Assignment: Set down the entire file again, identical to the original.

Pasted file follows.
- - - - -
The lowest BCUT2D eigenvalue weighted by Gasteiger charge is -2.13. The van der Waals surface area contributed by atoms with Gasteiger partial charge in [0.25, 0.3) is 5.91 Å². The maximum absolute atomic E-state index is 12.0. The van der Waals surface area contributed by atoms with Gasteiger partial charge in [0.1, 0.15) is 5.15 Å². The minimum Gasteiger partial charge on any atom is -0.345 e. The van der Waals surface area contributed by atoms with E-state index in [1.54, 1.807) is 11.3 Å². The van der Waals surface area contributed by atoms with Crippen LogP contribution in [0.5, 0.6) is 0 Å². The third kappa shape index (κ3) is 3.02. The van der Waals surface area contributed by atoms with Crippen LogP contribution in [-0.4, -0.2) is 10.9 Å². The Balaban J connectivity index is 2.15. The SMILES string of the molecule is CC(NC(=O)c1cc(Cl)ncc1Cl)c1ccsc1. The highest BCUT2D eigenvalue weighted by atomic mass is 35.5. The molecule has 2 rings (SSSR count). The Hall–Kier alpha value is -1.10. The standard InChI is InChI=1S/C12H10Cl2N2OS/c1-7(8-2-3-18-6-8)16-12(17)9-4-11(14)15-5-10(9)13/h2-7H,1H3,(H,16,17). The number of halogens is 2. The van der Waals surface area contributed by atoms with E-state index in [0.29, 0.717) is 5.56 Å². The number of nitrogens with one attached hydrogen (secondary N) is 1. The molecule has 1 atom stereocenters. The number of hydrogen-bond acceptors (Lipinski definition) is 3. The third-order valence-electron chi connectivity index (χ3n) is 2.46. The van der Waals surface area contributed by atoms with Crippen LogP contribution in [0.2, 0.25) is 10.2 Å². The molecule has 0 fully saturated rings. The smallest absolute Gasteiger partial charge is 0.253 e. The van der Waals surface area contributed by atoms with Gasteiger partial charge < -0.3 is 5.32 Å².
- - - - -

The lowest BCUT2D eigenvalue weighted by Gasteiger charge is -2.13. The van der Waals surface area contributed by atoms with Gasteiger partial charge in [0.25, 0.3) is 5.91 Å². The maximum absolute atomic E-state index is 12.0. The van der Waals surface area contributed by atoms with Gasteiger partial charge in [0.1, 0.15) is 5.15 Å². The minimum Gasteiger partial charge on any atom is -0.345 e. The van der Waals surface area contributed by atoms with E-state index in [1.54, 1.807) is 11.3 Å². The van der Waals surface area contributed by atoms with Crippen LogP contribution in [0.5, 0.6) is 0 Å². The third kappa shape index (κ3) is 3.02. The van der Waals surface area contributed by atoms with Crippen LogP contribution in [-0.4, -0.2) is 10.9 Å². The Balaban J connectivity index is 2.15. The SMILES string of the molecule is CC(NC(=O)c1cc(Cl)ncc1Cl)c1ccsc1. The highest BCUT2D eigenvalue weighted by atomic mass is 35.5. The molecule has 2 rings (SSSR count). The Hall–Kier alpha value is -1.10. The standard InChI is InChI=1S/C12H10Cl2N2OS/c1-7(8-2-3-18-6-8)16-12(17)9-4-11(14)15-5-10(9)13/h2-7H,1H3,(H,16,17). The number of halogens is 2. The van der Waals surface area contributed by atoms with E-state index in [0.29, 0.717) is 5.56 Å². The number of nitrogens with one attached hydrogen (secondary N) is 1. The molecule has 1 atom stereocenters. The number of hydrogen-bond acceptors (Lipinski definition) is 3. The third-order valence-electron chi connectivity index (χ3n) is 2.46. The van der Waals surface area contributed by atoms with Crippen LogP contribution in [0.2, 0.25) is 10.2 Å². The molecule has 0 fully saturated rings. The smallest absolute Gasteiger partial charge is 0.253 e. The van der Waals surface area contributed by atoms with Gasteiger partial charge < -0.3 is 5.32 Å².